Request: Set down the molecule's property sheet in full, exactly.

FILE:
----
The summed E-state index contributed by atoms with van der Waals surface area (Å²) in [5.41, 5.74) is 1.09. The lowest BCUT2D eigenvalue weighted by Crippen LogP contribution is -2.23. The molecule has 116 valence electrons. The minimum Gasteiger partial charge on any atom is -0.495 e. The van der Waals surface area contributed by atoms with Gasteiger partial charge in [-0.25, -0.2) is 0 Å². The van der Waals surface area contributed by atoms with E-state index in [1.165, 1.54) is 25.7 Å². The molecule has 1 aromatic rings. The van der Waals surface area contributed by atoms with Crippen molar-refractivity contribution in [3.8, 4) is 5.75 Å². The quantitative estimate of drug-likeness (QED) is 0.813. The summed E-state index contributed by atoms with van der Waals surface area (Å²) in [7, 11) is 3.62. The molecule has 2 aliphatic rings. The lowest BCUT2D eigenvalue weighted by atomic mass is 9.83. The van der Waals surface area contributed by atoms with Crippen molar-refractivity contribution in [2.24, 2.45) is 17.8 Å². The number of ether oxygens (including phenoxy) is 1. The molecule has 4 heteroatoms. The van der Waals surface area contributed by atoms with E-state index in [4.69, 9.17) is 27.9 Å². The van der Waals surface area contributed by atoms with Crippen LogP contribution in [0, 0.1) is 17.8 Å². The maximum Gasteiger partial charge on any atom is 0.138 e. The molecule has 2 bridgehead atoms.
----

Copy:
The summed E-state index contributed by atoms with van der Waals surface area (Å²) in [5.41, 5.74) is 1.09. The lowest BCUT2D eigenvalue weighted by Crippen LogP contribution is -2.23. The molecule has 116 valence electrons. The minimum Gasteiger partial charge on any atom is -0.495 e. The van der Waals surface area contributed by atoms with Gasteiger partial charge in [-0.25, -0.2) is 0 Å². The van der Waals surface area contributed by atoms with E-state index in [1.165, 1.54) is 25.7 Å². The molecule has 1 aromatic rings. The van der Waals surface area contributed by atoms with Crippen molar-refractivity contribution in [3.8, 4) is 5.75 Å². The quantitative estimate of drug-likeness (QED) is 0.813. The summed E-state index contributed by atoms with van der Waals surface area (Å²) in [7, 11) is 3.62. The molecule has 2 aliphatic rings. The lowest BCUT2D eigenvalue weighted by atomic mass is 9.83. The van der Waals surface area contributed by atoms with Crippen molar-refractivity contribution in [2.24, 2.45) is 17.8 Å². The number of ether oxygens (including phenoxy) is 1. The molecule has 4 heteroatoms. The van der Waals surface area contributed by atoms with E-state index in [4.69, 9.17) is 27.9 Å². The van der Waals surface area contributed by atoms with Crippen LogP contribution in [0, 0.1) is 17.8 Å². The maximum Gasteiger partial charge on any atom is 0.138 e. The molecule has 2 bridgehead atoms.